Gogol finds the emotional and physical restraint of his parents’ relationship depressing; yet even in America this traditional Bengali marriage may ultimately hold out more hope for lasting happiness and stability than the homegrown sort of relationships Gogol pursues with all-American girls like Maxine (Jacinta Barrett). Even meeting and settling down with a nice Bengali girl (Zuleikha Robinson) may not be a buffer against the selfish, heartless side of American romance.
What’s in a namesake? Although to native English speakers “Gogol Ganguli” might sound like a perfectly respectable Indian name, Gogol is a Slavic surname, borrowed from the Ukrainian-born Russian writer Nikolai Gogol. At first “Gogol” is only meant to be a pet name, given in lieu of a “good name” to be chosen by Ashima’s grandmother. As a boy, however, Gogol insists on being known only by his pet name, displacing his good name. “Here the children decide,” Ashoke laments. “We live in a country with a president named Jimmy. There is nothing we can do.”
Well, there is one thing: wait for Gogol to change his mind. As a young man, Gogol — no, call him Nikhil, or better still, just plain Nick — can’t believe his parents named him after some frustrated, depressed, paranoid, friendless Ukrainian writer. “Did you guys know all this stuff when you named me after him?” he demands incredulously.
Ashoke has personal reasons for the connection he feels to the writer, who spent most of his life outside his native Ukraine, and in particular to his celebrated short story “The Overcoat” (which happens to include an early aside justifying the seemingly unlikely and idiosyncratic name of its protagonist). Trying to explain all this to his son, Ashoke quotes a line often attributed to Dostoyevsky. “We all came from Gogol’s ‘Overcoat,’ ” he says, adding, “One day you will understand.”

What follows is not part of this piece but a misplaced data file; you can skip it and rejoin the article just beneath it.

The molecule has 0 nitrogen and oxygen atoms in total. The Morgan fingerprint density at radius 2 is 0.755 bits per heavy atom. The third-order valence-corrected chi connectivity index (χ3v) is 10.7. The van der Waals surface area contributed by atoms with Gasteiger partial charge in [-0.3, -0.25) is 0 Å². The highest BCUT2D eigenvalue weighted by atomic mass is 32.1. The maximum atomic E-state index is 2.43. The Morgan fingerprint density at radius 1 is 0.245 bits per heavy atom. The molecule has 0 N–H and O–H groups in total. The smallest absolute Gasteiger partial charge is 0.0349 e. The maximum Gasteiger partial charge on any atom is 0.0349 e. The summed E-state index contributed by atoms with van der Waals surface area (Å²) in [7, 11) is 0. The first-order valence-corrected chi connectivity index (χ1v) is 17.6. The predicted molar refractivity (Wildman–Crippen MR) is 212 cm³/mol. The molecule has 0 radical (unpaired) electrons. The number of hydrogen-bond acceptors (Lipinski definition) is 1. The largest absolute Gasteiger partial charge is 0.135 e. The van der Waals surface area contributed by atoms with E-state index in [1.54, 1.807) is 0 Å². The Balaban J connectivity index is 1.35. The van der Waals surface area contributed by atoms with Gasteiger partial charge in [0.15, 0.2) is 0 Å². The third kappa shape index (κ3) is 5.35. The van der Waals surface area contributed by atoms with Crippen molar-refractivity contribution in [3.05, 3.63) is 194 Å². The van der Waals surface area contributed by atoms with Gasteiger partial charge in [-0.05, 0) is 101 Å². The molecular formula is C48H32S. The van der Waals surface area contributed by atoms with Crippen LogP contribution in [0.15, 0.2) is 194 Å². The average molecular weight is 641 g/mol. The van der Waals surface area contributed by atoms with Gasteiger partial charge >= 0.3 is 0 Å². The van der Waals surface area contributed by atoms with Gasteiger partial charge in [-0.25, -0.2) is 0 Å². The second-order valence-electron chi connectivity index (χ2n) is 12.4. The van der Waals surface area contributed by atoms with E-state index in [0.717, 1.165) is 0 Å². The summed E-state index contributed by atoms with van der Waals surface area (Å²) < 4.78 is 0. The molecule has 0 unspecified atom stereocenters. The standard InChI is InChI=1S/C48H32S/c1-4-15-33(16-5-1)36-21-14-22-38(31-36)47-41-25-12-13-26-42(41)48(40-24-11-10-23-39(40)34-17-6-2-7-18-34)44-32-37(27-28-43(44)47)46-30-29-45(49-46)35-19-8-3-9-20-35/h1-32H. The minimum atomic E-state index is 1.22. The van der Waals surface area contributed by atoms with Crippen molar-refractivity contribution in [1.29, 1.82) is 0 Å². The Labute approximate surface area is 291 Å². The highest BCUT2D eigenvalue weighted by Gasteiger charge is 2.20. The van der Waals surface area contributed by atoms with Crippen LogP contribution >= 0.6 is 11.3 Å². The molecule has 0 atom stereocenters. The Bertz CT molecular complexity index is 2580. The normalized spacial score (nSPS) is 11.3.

For a long time Gogol doesn’t want to understand. His name is as pointless and irrelevant as his parents’ old-world customs and traditions; they have nothing to do with him. But then comes an incalculably momentous event of the sort that demands a ritual response, and Gogol finds that he has nothing else to fall back on, nothing that will answer but what has been always done at such times by all Bengali families. It’s one of the film’s most touching moments, and it brings tears to his mother’s eyes. “You didn’t have to do that,” she says when she sees him, but he knows he did. Later, there is a different sort of impromptu ritual in which Gogol unknowingly recapitulates his mother’s first moment of contact with her future husband, slipping his feet into a pair of shoes not his own.
At the end of its 122 minutes, perhaps, few if any of the story’s various partial threads have really been resolved. Open-ended and somewhat scattered, the film is generally engaging but feels elusively incomplete. One could say it is about the journey rather than the destination. It doesn’t match the delights of Nair’s Monsoon Wedding, but it’s a return to form after the misfire of Vanity Fair, and aided by strong performances.
A more disciplined approach to the screenplay might have distilled Lahiri’s 300-page novel into something more satisfyingly focused. Instead, frequent Nair collaborator Sooni Taraporevala chooses to sketch in and gesture at as much of the book as possible, trusting viewers to supply the rest.
The result is perhaps a rare adaptation that works better the more familiar one is with the source material. Most adaptations compete with their source material, so that the stronger one feels about the original work, the more conflicted one feels about the adaptation. The Namesake may be best enjoyed by viewers most able to connect the dots and fill in the gaps wherever Lahiri’s creation hasn’t quite made it to the screen.
Copyright © 2000– Steven D. Greydanus. All rights reserved.